‘How to Train Your Dragon’: Start with oven mitts

March 24, 2010

It’s the rare Pixar film that doesn’t live up to the standard of the brand. To my mind, only “Cars” qualifies as a so-so entry, not bad for a 15-plus-years run.


Dreamworks Animation, on the other hand, has a less stellar record. There’s “Shrek” and its sequels (which have suffered from the law of diminishing returns) – and then there’s mediocre work like “Kung Fu Panda” and downright duds like “Madagascar” and its sequel.


“How to Train Your Dragon” falls somewhere between the first “Shrek” and the third, in terms of quality (we’ll reserve judgment on the fourth one until we see it). Like the least of the Dreamworks films, “Dragon” suffers from a shortage of jokes. But it has a strong enough story and animation to keep kids fascinated and even adults occupied.


“Dragon” is set in some distant fairytale past where Vikings all spoke with a Scottish brogue (apparently before they emigrated to Scandinavia). Or rather, all of the adults do; the kids all talk like American teens from California. But hey- it’s a fairy tale (based on a series of kids’ books by Cressida Cowell).


The story is told by a scrawny young Viking offspring named Hiccup (yeah, they all have cute names like that), voiced by Jay Baruchel at his most adenoidal. His burden – aside from being too small to fight the dragons that regularly attack the village and steal the food – is that he’s the son of the village’s brawny leader, Stoik (Gerard Butler).


Hiccup is dying to kill a dragon to make his bones, as it were. But when he accidentally brings down a rare Night Fury (a seemingly invisible beast that can’t be seen because its black skin makes it invisible against the night sky) with his bolo-catapult and tracks the trussed-up creature to the woods, he finds he lacks the heart to slay the beast.


Instead, he befriends it and, figuring out why it can’t fly (a missing aileron on its tail), retrofits it with a mechanical tailpiece – then trains it to carry him as a rider. In the meantime, while the adults have gone off to hunt the dragons’ nest to wipe it out, the youngsters – Hiccup and his peers – are enrolled in dragon-slaying class, taught by the one-armed, one-legged blacksmith (and former dragonslayer) Gobber (Craig Ferguson).


To everyone’s surprise, Hiccup excels at handling all of the various varieties of dragon the class has to work with. His secret: He’s practicing on the Night Fury, which he’s named Toothless (actually, it has retractable choppers). He discovers that, in fact, the dragons aren’t naturally nasty toward humans, after all.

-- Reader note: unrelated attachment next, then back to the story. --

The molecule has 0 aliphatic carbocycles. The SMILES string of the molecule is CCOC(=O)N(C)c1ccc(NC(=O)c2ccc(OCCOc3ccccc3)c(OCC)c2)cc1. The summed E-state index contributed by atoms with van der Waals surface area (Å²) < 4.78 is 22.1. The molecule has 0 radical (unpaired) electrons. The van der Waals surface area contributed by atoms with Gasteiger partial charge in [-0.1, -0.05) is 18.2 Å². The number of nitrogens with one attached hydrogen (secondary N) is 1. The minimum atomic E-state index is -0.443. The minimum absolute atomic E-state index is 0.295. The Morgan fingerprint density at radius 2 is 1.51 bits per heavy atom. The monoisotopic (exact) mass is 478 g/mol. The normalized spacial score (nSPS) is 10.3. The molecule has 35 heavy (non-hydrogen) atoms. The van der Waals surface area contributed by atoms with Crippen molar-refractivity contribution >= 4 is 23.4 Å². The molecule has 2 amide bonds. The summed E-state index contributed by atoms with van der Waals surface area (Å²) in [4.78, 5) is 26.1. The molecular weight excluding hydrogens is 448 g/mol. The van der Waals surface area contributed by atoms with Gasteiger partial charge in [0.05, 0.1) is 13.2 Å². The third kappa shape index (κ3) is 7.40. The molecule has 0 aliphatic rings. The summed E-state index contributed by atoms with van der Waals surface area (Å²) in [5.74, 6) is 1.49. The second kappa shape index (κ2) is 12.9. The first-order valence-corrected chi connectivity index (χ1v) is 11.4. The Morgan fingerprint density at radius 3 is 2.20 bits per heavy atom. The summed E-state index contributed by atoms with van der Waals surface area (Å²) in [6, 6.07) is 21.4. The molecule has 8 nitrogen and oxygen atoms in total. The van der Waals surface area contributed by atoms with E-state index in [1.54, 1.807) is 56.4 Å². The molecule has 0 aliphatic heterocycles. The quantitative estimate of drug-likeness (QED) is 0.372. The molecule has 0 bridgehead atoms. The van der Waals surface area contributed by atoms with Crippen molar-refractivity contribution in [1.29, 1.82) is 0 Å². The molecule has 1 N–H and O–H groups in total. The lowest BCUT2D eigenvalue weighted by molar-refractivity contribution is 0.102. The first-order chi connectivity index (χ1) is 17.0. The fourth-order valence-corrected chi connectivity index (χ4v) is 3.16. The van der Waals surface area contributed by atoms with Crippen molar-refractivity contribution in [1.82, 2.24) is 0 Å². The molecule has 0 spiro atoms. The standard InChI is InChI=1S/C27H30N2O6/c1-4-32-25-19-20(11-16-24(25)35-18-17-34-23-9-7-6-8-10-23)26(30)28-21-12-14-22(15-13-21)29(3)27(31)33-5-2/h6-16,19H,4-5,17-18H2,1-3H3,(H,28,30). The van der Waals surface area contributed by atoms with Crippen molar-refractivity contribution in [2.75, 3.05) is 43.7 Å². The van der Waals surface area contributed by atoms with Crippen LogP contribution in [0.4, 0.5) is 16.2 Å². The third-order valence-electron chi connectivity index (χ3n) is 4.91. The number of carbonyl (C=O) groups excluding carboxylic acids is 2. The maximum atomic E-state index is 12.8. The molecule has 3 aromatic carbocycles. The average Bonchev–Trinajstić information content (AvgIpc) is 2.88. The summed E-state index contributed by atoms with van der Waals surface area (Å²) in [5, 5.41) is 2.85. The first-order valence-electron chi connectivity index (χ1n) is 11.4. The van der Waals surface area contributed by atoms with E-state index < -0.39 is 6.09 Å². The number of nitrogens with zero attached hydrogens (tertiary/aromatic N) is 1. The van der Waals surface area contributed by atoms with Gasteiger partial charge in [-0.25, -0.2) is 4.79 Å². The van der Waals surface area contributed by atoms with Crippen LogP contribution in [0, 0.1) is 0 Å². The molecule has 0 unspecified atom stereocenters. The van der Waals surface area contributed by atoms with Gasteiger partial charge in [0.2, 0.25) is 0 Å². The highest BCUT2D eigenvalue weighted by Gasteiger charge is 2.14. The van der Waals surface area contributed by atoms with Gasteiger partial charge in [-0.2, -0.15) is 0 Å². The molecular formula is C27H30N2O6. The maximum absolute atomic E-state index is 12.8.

And then, while on a flight with Toothless that takes him to the dragons’ nesting place inside a volcano, he discovers the reason they steal from the human village. And, in a leap that seems a tad prodigious for a Viking youth, he figures out that, if he can solve the problem that forces the dragons to steal, he can end the cycle of attacks and dragon-slaying that seems so endless.


Dragon movies seem to fall into two camps: Either the dragon is a fierce and cruel creature that must be destroyed – or it’s a misunderstood beast more than willing to befriend and work with humans. The former – from Disney’s “Sleeping Beauty” to Tim Burton’s “Alice in Wonderland” – are always played for scares and excitement.


The latter, however, offer valuable lessons about judging others based on appearances – i.e., huge and scary-looking equals evil. To its credit, “How to Train Your Dragon” doesn’t feature talking dragons, which always make it too easy for the audience to find the goodness in what would otherwise be a frightening creature.


The script, by Will Davies, Dean DeBlois and Chris Sanders, isn’t particularly funny, relying instead on the delivery of voice actors like Baruchel, Ferguson, Jonah Hill, Christopher Mintz-Plasse, T.J. Miller and Kristen Wiig. There are moments of inspired physical humor – but it’s the action, with its scary-exciting thrills, that truly captivates. In particular, this film is all about the flying sequences – which, of course, are even more enthralling in 3D.


In many ways, however, the story is reminiscent of Disney’s “Lilo & Stitch,” which was about a bizarre-little space alien who proved not to be as cuddly as it appeared. Which makes sense, since Disney alumni DeBlois and Sanders cocreated it.


Baruchel is a funny, inventive actor, and he brings more to this role than the script gave him. So does Ferguson, as the crusty old teacher. In smaller, more predictable roles, Hill, Wiig, Mintz-Plasse and Miller also shine.


“How to Train Your Dragon” is a solid comedy-adventure, though a few more laughs would have been helpful. It will delight kids and amuse their parents.


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